Tuesday, August 30, 2011

Decatur Book Festival

If you're going to be in Atlanta for Labor Day Weekend and you're not planning to come to the Decatur Book Festival, change your plans. It's going to be the place to be Saturday and Sunday. From 10-6 on Saturday and noon to 6 on Sunday, you can attend performances, cooking demonstrations, poetry readings, author talks and book signings. Plus, there will be a street fair and that's where I'll be most of the time. I'll be sitting with Write Choice Services. Mainly we'll be there because we love writing and love writers, and one of the things we do best is help writers write (and a host of other things). If you're there stop by and see me.

I'm also planning to see a couple of my favorite authors speak. In addition, I'm really excited to attend the book launch party for The Whole Fiasco, the book produced through the writing program at KIPP Strive Academy and The Wren's Nest that I've been lucky to be a part of for the past two years. I can only speak for the fabulousness of my own student's story, but if that's any indication, the entire book should be a very impressive story collection, especially considering the age group of the authors (fifth and sixth graders).

Overall, the Decatur Book Festival is sure to be a good time.

Tuesday, August 23, 2011

Gone With the Wind Turns 75

A few days ago, at long last, I finished reading Gone With the Wind, nearly 20 years after reading it for the first time (and if I remember correctly, I had not yet seen the movie at that point). I bought a new copy for the occasion, the 75th Anniversary Edition, which includes a preface written by Pat Conroy. Much of Conroy's take on this novel was also included in My Reading Life, which I recently read and blogged about.

What I didn't remember from reading it during the summer between the eighth and ninth grades was how detailed Mitchell is in her descriptions of Civil War battles and an Atlanta in her infancy. Most particularly, we get a much clearer picture of Scarlett's inner dialogue than in the movie, so I feel like I now know her better.

I visited the Margaret Mitchell House in Midtown Atlanta again during my reading of this book. I've been before but not since it was renovated, and I'd recommend a visit by anyone who has read this book or enjoyed the movie (or, hopefully, both).

I felt properly prepared to embark on this reading journey thanks to Pat Conroy's assessment of the novel in the preface, a novel, he says, "shaped the South I grew up in more than any other book" and which "still glows and quivers with life."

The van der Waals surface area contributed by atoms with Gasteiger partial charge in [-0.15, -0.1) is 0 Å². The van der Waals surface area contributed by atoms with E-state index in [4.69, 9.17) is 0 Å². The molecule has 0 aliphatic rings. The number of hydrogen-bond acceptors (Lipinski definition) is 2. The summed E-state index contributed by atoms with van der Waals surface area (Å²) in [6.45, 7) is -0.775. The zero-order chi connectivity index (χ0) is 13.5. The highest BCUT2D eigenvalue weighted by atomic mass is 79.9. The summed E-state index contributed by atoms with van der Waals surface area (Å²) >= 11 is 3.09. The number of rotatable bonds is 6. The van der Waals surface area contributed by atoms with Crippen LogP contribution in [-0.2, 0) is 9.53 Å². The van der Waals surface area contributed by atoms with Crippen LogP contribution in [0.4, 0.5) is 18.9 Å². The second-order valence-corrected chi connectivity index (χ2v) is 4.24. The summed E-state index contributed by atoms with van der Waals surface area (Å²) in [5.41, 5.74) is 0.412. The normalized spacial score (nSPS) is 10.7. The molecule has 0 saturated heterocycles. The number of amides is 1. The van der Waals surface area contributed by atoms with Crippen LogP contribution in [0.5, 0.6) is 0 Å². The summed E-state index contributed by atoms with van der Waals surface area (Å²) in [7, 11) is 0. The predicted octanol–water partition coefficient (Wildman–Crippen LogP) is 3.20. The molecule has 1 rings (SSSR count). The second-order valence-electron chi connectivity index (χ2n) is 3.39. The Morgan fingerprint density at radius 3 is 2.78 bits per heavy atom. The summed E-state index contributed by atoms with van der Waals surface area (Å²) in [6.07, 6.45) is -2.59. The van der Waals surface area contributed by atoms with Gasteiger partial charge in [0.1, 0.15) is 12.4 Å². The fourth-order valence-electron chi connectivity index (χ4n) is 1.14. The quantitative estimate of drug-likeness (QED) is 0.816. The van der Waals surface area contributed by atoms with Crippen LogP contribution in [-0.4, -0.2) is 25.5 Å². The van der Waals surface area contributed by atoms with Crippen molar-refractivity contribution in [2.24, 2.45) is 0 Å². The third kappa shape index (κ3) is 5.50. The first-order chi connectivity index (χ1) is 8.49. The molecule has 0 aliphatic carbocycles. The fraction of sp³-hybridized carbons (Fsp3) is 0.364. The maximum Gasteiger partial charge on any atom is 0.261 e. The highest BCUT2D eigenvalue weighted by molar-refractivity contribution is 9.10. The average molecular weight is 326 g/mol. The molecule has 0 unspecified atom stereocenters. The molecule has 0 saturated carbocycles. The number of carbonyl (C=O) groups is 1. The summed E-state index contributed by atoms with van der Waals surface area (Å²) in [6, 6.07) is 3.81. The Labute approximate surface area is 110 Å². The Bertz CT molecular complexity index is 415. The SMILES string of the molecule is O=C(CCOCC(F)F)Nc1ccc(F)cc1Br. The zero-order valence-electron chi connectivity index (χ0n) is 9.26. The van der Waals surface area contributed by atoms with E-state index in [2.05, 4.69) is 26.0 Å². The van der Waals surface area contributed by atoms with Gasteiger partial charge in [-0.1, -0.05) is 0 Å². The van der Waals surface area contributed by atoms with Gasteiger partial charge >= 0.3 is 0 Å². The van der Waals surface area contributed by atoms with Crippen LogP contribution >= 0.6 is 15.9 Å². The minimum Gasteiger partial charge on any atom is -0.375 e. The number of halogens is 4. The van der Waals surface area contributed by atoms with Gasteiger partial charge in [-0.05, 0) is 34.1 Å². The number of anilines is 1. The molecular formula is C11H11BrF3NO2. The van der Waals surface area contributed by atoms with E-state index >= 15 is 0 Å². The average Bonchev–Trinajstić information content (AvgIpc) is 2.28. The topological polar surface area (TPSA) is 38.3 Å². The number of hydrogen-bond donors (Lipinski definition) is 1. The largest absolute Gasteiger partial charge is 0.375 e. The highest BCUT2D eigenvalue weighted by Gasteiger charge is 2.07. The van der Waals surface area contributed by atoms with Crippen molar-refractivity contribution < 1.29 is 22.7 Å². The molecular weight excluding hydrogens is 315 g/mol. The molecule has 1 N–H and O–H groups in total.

It's been a couple of years since I watched the movie (probably this viewing), so this seems like a good time to watch it again.  

Atlanta area book club meeting with Better World Books

This Thursday, August 25, Better World Books is hosting its first-ever book club meeting for The Blue Sweater: Bridging the Gap Between Rich and Poor in an Interconnected World by Jacqueline Novogratz. The event is to be held at Park Tavern in Piedmont Park from 6-8:30 pm. I'm going, and if you've read this book, you should too!

Sunday, August 21, 2011

Book Review: The Tao of Travel: Enlightenments From Lives on the Road

Published by: Houghton Mifflin Harcourt
Published on: May 26, 2011
Page count: 304
Genre: Nonfiction
My reading format: Advanced reading copy in Adobe Digital Editions from NetGalley
Available formats: Hardcover

The Tao of Travel: Enlightenments from Lives on the Road

Paul Theroux, a travel writer for more than four decades, recently published this book, a compilation of his own thoughts on how travel is best accomplished and the writings of other travel writers. Each chapter covers a theme of traveling such as using trains, traveling alone, items a traveler must have and strange foods travelers have encountered around the world. Those writers quoted in the book include many I've heard of and many I haven't. And truthfully, I hadn't yet come across Theroux in my reading, so I like that by reading this I was exposed to people I'd never heard of before. A couple of them will make it on my "to read" list. 
I love to travel and I love to read, so when I love when I can combine the two either by reading while I'm traveling or reading about traveling while I'm at home waiting for my next trip. That's why this book caught my eye.